Should I Take Vitamins & Herbs?

I want to talk a little bit about herbs, supplements, and vitamins.

The data shows that 50% of people in the United States take either vitamins, herbs or some form of supplement.

I’ve seen patients over the years have amazing testimonies about the benefits of supplementation.

  • 60% of people taking Glucosamine Chondroitin responded well to it for joint discomfort
  • Cherry juice for gout is one that I’ve seen work many times.
  • Red rice yeast sometimes will lower cholesterol

But the interesting thing about supplements is it’s different than prescription medication.

With prescription medication, they’ve got to do research and double-blind studies, and they have to go to the Food and Drug Administration (FDA) and say, ‘Listen, we have this medicine. It’s proven to work, and it’s proven very safe.’ Only then will the FDA approve it.



As far as supplements, vitamins, and herbs, the FDA doesn’t do that.

 

In fact, for the FDA to take that supplement off the market, they have to do a study and prove that the supplement is harmful.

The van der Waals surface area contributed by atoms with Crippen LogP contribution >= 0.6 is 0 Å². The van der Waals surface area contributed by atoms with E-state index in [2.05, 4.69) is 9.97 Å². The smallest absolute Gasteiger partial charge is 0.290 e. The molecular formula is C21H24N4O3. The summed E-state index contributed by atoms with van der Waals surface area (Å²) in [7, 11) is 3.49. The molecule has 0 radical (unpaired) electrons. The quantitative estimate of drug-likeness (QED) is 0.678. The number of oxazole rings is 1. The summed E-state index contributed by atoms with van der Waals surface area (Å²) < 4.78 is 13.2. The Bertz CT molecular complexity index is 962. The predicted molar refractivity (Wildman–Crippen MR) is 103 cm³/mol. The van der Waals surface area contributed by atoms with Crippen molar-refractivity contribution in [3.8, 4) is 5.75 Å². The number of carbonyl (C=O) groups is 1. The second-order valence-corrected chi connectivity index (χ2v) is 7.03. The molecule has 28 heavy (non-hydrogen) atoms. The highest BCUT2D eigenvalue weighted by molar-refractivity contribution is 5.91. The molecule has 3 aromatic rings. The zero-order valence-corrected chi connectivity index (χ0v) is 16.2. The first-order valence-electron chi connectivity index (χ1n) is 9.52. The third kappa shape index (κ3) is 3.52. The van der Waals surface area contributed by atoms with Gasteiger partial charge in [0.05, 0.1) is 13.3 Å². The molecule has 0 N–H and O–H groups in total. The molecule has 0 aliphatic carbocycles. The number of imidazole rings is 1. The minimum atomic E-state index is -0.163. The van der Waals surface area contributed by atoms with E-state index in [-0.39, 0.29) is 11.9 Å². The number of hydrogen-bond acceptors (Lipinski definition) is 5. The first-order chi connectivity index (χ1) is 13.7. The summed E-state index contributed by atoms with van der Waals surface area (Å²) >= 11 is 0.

So what would be some examples of where you wouldn’t want to be taking a supplement?

  • St. John’s Wort interferes with antidepressants
  • The Iowa Women’s Health study took and gave women vitamins and found that the chance of dying was higher in women that took vitamins VS women that didn’t take vitamins.  
  • Patients who develop macular degeneration, take a Vitamin A supplement to help but who also smoke can increase their risk of lung cancer due to the beta-carotene in Vitamin A.
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Buyer Beware - Do Your Homework

 

I want to be clear: I’m not saying they’re bad. In fact, I’ve had lots of people that get better on them. I’m just saying beware because they can make a claim without any proof.

The National Institute of Health is a great resource. It’s a balanced website, and you can look up what you’re taking, and it will tell you whether a particular herb that you’re thinking about taking will interfere with your medicines, and what it’s supposedly good for.

So please do your homework. Either get on the NIH website, balance it out, ask me, and if I don’t know, we can look it up together and find it out.

Long story short, live long, happy life, right? Supplements may work, they may not. But most importantly, buyer beware.  


Leave your comment below and let me know what specific questions you have about vitamins and supplements. I’m here to help!


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So there ya go–that's your lesson for today!

Dr. Madsen

Dan Madsen

Dr. Madsen is a family doctor in Chillicothe, Ohio.